Spain ‘Bad Bank’ to Drive Down Home Prices as Banks Invest

Spain wants banks, insurers and other investors to control its so-called bad bank, a vehicle that will drive down house prices, Economy Minister Luis de Guindos said.

“The bad bank is going to acquire assets at very conservative prices, and I believe it’s going to make the real estate market more dynamic in Spain and it is going to put homes on the market at lower prices,” de Guindos told a parliamentary committee in Madrid today. Improved access to housing is “absolutely the will of the government,” he said.

Spain is setting up a bad bank, a mechanism also used in countries such as Ireland, to house the real estate of lenders to help shed assets that consume capital and to create conditions for loan growth. The creation of the vehicle follows the publication on Sept. 28 of independent stress tests that showed seven Spanish lenders had a capital deficit of 59.3 billion euros ($76.6 billion) in an adverse scenario.

Private investors will hold at least 55 percent of the bad bank’s equity and subordinated debt, de Guindos told Parliament. Nationalized banks, including Bankia group, will be the first to move assets to the bad bank starting in December, he said.

“The transfer price is linked to the real economic value of the assets and will be established through a thorough revision of their quality,” de Guindos said. “This price will ensure the profitability of the company and will make possible the incorporation of private investors.”

‘Conservative’ Valuations

De Guindos said the bad bank would take primarily assets linked to lending to property developers, including foreclosed properties. Other types of assets may be moved to the bad bank if they deteriorate sufficiently, he said.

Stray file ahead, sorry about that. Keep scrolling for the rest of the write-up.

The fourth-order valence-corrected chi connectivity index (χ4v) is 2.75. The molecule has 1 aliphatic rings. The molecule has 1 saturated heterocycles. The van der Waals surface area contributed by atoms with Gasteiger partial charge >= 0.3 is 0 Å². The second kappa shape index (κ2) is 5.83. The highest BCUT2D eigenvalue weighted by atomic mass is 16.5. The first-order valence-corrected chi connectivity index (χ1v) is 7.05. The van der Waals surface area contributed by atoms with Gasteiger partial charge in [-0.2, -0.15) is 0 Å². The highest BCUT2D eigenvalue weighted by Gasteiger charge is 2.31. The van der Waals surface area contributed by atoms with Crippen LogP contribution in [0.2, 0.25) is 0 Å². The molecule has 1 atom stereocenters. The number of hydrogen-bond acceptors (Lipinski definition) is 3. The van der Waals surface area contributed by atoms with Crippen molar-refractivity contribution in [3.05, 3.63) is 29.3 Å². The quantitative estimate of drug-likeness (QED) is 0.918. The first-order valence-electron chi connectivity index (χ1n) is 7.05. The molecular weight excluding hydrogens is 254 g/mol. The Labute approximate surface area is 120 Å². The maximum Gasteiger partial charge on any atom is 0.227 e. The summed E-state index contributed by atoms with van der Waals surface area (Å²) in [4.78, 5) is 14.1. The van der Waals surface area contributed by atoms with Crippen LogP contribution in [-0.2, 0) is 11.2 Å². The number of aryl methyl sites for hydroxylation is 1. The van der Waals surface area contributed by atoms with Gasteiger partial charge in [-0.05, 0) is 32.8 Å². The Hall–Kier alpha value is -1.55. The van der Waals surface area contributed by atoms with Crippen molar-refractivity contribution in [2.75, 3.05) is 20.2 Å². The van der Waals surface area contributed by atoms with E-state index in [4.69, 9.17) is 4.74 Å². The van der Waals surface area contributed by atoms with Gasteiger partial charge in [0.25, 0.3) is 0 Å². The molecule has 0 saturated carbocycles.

“Prices must take into account prices today and in 15 years,” said de Guindos. “The prices will be conservative so that in each segment the bad bank is profitable.”

Valuations at which assets are transferred to the bad bank are important because if they are too high, investors may be unwilling to take part. Banks may have to cover more losses if the valuation levels trigger greater provisioning needs.

Spanish home prices fell 14.4 percent in the second quarter from the same period a year earlier, the National Statistics Institute said Sept. 14. Home prices have dropped 32.4 percent since a December 2007 peak, according to separate data from Tasaciones Inmobiliarias, Spain’s largest home appraiser.

‘Problematic Assets’

“The key to this is the price because the problem is that if the price is very cheap you are going to pull to earth the prices of the houses,” Maria Dolores Dancausa, chief executive officer of Madrid-based Bankinter SA, said in comments yesterday to broadcaster Antena 3 that were made available by the lender. “If it’s a very high price, you’re paying too much to these lenders with these problematic assets.”

The creation of the bad bank is a condition, along with the stress tests, of Spain’s request for as much as 100 billion euros of external aid for its financial system made in June.

Prime Minister Mariano Rajoy is still weighing the terms of a Sept. 6 proposal by the European Central Bank to buy bonds of cash-strapped nations, including Spain. He said yesterday that a bailout request wasn’t imminent.

The bad bank will pay lenders that transfer assets with debt that they can use as collateral for loans from the ECB, de Guindos told Parliament.

There will also be a tranche of equity made up of capital and subordinated debt bought by the government’s bank rescue fund and private investment funds, he said. That tranche will amount to 10 percent of the company’s assets, he said.

The bad bank won’t take real estate assets valued at less than 100,000 euros or loans of less than 200,000 euros, de Guindos said.

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